Wednesday, March 07, 2007


"Eye Of The Storm"?

MarketWatch reports on currencies. "The yen rose against the dollar Wednesday, as traders continued to nervously eye developments in the stock markets after the week-long unwinding of yen carry trade positions. 'There is a nervous calm in the foreign exchange market,' said Marc Chandler, global head of currency strategy at Brown Brothers Harriman. 'The recent price action has sapped participant's confidence and many are not sure if the carry trade unwinding and asset market spasm is over.'"

"In New York trading, the dollar was quoted at 116.27 yen, compared with 116.53 yen late Tuesday. The euro stood at $1.3175, compared with $1.3121. The British pound traded at $1.9337, compared with $1.9313. The dollar changed hands at 1.2171 Swiss francs, compared with 1.2239 francs."

"David Brown, an analyst at Bear Stearns, said while the last few days have been 'quite sedate' and volatility has eased back down, it's premature to draw conclusions that the recent market turmoil has ended. 'Is this the end of the carry-trade rout or just the eye of the storm? We suspect it is the latter,' he said, in a note to clients. 'We believe that this decline in dollar/yen, which started in earnest a week ago, is likely to reach 110 before any sort of dust can really settle."

"'One thing to bear in mind here is that the mere drop in financial markets last week is likely to beget at least some bad economic news,' he said. 'We suspect that the market will latch onto any 'bad' news for dollar/yen, such as weak U.S. payrolls on Friday or more sub-prime tensions in the U.S., a lot more readily than it will react to 'good' news.'"

"Gold futures closed higher Wednesday to score a two-session gain of nearly $14 an ounce, finding support in a rebound in global stock markets and a broader recovery in commodity prices. Gold for April delivery closed up 1%, or $6.70, at $652.90 an ounce on the New York Mercantile Exchange."

"The contract has now climbed $13.70 in two sessions, after breaking a five-session losing streak that drew down prices by more than $50. 'We still believe we can see $700 in the first quarter of 2007 and expect gold to average $725 for the year, topping out at $825-$850 at some point,' Neal Ryan, director of economic research at Blanchard said."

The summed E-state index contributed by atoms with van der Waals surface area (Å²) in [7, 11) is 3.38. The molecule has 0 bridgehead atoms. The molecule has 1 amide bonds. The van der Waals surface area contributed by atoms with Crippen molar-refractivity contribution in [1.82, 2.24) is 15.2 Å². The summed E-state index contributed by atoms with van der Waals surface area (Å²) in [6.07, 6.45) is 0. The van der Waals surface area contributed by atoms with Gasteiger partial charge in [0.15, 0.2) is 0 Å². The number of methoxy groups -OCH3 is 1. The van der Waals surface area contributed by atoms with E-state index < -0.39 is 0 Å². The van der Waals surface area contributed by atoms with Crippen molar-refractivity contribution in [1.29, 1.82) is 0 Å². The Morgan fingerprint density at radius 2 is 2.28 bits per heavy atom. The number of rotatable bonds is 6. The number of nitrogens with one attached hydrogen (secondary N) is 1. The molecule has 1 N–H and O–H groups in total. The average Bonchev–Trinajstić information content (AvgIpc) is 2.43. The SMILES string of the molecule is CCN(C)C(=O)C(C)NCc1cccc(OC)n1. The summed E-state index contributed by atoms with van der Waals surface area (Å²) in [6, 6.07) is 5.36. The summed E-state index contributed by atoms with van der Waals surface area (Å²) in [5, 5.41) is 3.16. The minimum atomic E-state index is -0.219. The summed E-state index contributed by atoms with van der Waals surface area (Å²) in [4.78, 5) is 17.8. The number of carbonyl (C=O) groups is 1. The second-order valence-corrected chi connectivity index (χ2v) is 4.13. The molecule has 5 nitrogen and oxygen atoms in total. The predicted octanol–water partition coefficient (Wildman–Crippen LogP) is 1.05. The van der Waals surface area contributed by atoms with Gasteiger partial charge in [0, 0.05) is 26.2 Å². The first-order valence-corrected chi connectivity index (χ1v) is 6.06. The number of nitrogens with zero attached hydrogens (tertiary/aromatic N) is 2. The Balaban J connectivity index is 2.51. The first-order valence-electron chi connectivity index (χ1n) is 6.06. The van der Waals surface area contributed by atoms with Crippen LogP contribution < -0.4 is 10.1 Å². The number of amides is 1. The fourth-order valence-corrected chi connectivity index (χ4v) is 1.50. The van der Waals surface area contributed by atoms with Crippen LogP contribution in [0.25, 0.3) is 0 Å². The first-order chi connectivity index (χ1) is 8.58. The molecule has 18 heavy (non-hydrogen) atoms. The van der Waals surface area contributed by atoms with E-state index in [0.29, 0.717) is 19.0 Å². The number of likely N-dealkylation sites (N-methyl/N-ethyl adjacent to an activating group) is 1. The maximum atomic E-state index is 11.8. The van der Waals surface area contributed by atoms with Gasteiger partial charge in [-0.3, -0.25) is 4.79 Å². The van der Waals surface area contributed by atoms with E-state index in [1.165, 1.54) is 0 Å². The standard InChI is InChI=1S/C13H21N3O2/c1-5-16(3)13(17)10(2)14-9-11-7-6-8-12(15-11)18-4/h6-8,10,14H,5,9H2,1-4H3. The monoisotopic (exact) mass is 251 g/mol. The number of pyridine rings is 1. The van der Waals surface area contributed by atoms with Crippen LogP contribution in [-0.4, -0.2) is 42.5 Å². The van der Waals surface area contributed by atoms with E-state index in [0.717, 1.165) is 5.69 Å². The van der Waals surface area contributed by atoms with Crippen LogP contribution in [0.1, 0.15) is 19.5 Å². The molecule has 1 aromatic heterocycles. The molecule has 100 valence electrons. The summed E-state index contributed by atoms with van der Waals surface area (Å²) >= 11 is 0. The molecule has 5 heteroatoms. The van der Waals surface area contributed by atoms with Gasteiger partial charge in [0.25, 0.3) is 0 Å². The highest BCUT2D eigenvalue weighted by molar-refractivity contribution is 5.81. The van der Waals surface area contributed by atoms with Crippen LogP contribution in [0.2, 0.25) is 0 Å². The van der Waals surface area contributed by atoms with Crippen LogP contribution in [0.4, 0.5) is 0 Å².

"Contributing to gold's climb Wednesday, gold production in South Africa declined 7.5% in 2006 compared to a year earlier, recording its lowest level since 1922, the Chamber of Mines of South Africa said on Wednesday. South Africa is the largest producer of gold in the world."

"'We have seen similar reports from the United States, Australia, Canada and a few other countries throughout 2006 and should expect to see continued weakness in production from these countries,' said Ryan. 'More and more production will have to come from politically unstable, geologically more hostile regions as the four largest producers over the past three decades (Australia, Canada, South Africa and United States) continue an irreversible downtrend for annual production,' he said."

"Jon Nadler, an analyst at Kitco Bullion Dealers, said: 'Although a bullish fundamental component, the South African production data is currently offset, perhaps even overpowered, by questions about the demand side of the gold equation.'"

"'An apparently slowing U.S. economy, a strong whiff of stagflation in the air, and turbulent global stock markets have given the bears and the bulls a renewed chance at a fierce wrestling match,' Nadler said."

"Other metals prices finished higher along with gold, with the exception of platinum. April platinum lost $6.30 to close at $1,192.50 an ounce. May silver added 12 cents to close at $13.105 an ounce and June palladium tacked on $1.85 to end at $353.75 an ounce."

From Bloomberg. "New Zealand's central bank raised the benchmark interest rate a quarter-point to a record 7.5 percent and said it can't rule out another increase because an expanding economy may stoke inflation."

"'The current policy tightening is aimed at reducing the risk of an unsustainable rebound' in spending, Reserve Bank Governor Alan Bollard said in a statement released in Wellington today. 'Depending on the persistence of the current upturn, further tightening may be required.'"

"New Zealand's key rate is the second-highest after Iceland's among nations with the top credit rating at Moody's Investors Service, helping the currency surge 5.2 percent the past six months. Bollard today said a buoyant housing market and sustained consumer spending suggested inflation may exceed his 1 percent-to-3 percent target range unless rates were increased for the first time in 15 months."

"'The recent pick-up in housing and domestic demand may gain momentum,' Bollard said. 'A return to a moderating trend in housing and domestic demand will be essential is we are to see a reduction in medium-term inflation pressures.'"

From Reuters. "A popular investment strategy where investors borrow cheaply in yen to buy higher-yielding assets elsewhere can only continue for so long, former Federal Reserve Chairman Alan Greenspan said on Wednesday."

"The strategy, known as the yen carry trade, is still going strong, but 'at some point it's got to turn,' Greenspan told a trading technology conference."

"Japanese patriotism was partly behind the pattern, he said. Government debt is owned predominantly by domestic investors in Japan, despite offering some of the lowest rates in the world."

"'The people who are getting the carry trade spread are being subsidized by Japanese consumers,' Greenspan added."

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